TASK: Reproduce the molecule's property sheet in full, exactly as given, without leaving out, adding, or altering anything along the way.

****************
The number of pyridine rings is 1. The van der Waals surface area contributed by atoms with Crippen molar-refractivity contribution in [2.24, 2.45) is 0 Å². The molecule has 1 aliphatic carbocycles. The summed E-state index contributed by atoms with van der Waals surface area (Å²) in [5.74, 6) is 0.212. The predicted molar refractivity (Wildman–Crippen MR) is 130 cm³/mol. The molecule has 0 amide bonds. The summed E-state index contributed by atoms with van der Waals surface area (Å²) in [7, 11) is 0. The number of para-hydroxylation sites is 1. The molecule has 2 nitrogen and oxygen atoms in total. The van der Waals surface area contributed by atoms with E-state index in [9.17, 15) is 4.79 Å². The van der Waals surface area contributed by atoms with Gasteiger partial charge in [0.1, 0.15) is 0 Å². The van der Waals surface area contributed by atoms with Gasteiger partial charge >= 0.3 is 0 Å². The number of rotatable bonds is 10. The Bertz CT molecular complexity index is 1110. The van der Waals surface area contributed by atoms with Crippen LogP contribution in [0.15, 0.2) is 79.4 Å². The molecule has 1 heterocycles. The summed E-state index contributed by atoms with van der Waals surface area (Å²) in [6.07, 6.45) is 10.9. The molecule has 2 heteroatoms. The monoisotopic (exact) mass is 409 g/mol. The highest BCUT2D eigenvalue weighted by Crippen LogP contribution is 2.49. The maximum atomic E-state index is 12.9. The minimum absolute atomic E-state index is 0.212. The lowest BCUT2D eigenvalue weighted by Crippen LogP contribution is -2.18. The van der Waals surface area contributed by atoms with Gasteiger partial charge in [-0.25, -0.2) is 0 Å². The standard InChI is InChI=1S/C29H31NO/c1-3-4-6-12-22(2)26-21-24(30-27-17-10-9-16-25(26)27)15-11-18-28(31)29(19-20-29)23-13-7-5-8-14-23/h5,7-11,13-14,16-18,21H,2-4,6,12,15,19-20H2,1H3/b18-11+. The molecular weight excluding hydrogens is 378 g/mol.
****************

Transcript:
The number of pyridine rings is 1. The van der Waals surface area contributed by atoms with Crippen molar-refractivity contribution in [2.24, 2.45) is 0 Å². The molecule has 1 aliphatic carbocycles. The summed E-state index contributed by atoms with van der Waals surface area (Å²) in [5.74, 6) is 0.212. The predicted molar refractivity (Wildman–Crippen MR) is 130 cm³/mol. The molecule has 0 amide bonds. The summed E-state index contributed by atoms with van der Waals surface area (Å²) in [7, 11) is 0. The number of para-hydroxylation sites is 1. The molecule has 2 nitrogen and oxygen atoms in total. The van der Waals surface area contributed by atoms with E-state index in [9.17, 15) is 4.79 Å². The van der Waals surface area contributed by atoms with Gasteiger partial charge in [0.1, 0.15) is 0 Å². The van der Waals surface area contributed by atoms with Gasteiger partial charge >= 0.3 is 0 Å². The number of rotatable bonds is 10. The Bertz CT molecular complexity index is 1110. The van der Waals surface area contributed by atoms with Crippen LogP contribution in [0.15, 0.2) is 79.4 Å². The molecule has 1 heterocycles. The summed E-state index contributed by atoms with van der Waals surface area (Å²) in [6.07, 6.45) is 10.9. The molecule has 2 heteroatoms. The monoisotopic (exact) mass is 409 g/mol. The highest BCUT2D eigenvalue weighted by Crippen LogP contribution is 2.49. The maximum atomic E-state index is 12.9. The minimum absolute atomic E-state index is 0.212. The lowest BCUT2D eigenvalue weighted by Crippen LogP contribution is -2.18. The van der Waals surface area contributed by atoms with Gasteiger partial charge in [-0.25, -0.2) is 0 Å². The standard InChI is InChI=1S/C29H31NO/c1-3-4-6-12-22(2)26-21-24(30-27-17-10-9-16-25(26)27)15-11-18-28(31)29(19-20-29)23-13-7-5-8-14-23/h5,7-11,13-14,16-18,21H,2-4,6,12,15,19-20H2,1H3/b18-11+. The molecular weight excluding hydrogens is 378 g/mol.